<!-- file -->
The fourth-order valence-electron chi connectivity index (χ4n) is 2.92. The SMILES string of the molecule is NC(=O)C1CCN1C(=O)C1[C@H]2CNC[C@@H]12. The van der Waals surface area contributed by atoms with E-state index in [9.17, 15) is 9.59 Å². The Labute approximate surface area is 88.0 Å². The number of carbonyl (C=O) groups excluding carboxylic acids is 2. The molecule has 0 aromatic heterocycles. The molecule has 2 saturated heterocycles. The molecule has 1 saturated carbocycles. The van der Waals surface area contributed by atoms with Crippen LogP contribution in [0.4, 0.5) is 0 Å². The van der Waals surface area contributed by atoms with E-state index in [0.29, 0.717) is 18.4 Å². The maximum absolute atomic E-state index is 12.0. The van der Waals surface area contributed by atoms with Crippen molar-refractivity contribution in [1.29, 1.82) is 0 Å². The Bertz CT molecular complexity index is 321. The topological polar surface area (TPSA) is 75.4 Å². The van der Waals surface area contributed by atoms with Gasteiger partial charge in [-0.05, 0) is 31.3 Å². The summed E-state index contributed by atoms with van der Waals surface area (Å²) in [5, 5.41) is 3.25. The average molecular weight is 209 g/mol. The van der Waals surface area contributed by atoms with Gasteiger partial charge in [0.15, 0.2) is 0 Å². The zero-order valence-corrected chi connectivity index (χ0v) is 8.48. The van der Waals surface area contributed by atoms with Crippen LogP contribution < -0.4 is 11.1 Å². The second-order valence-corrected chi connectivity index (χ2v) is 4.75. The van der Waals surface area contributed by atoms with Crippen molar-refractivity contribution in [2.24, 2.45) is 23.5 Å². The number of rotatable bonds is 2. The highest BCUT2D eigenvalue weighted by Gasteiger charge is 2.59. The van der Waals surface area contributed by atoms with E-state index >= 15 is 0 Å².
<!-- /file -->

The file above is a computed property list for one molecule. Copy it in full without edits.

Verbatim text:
The fourth-order valence-electron chi connectivity index (χ4n) is 2.92. The SMILES string of the molecule is NC(=O)C1CCN1C(=O)C1[C@H]2CNC[C@@H]12. The van der Waals surface area contributed by atoms with E-state index in [9.17, 15) is 9.59 Å². The Labute approximate surface area is 88.0 Å². The number of carbonyl (C=O) groups excluding carboxylic acids is 2. The molecule has 0 aromatic heterocycles. The molecule has 2 saturated heterocycles. The molecule has 1 saturated carbocycles. The van der Waals surface area contributed by atoms with Crippen LogP contribution in [0.4, 0.5) is 0 Å². The van der Waals surface area contributed by atoms with E-state index in [0.29, 0.717) is 18.4 Å². The maximum absolute atomic E-state index is 12.0. The van der Waals surface area contributed by atoms with Crippen molar-refractivity contribution in [1.29, 1.82) is 0 Å². The Bertz CT molecular complexity index is 321. The topological polar surface area (TPSA) is 75.4 Å². The van der Waals surface area contributed by atoms with Gasteiger partial charge in [-0.05, 0) is 31.3 Å². The summed E-state index contributed by atoms with van der Waals surface area (Å²) in [5, 5.41) is 3.25. The average molecular weight is 209 g/mol. The van der Waals surface area contributed by atoms with Gasteiger partial charge in [0.15, 0.2) is 0 Å². The zero-order valence-corrected chi connectivity index (χ0v) is 8.48. The van der Waals surface area contributed by atoms with Crippen LogP contribution < -0.4 is 11.1 Å². The second-order valence-corrected chi connectivity index (χ2v) is 4.75. The van der Waals surface area contributed by atoms with Crippen molar-refractivity contribution in [2.24, 2.45) is 23.5 Å². The number of rotatable bonds is 2. The highest BCUT2D eigenvalue weighted by Gasteiger charge is 2.59. The van der Waals surface area contributed by atoms with E-state index >= 15 is 0 Å².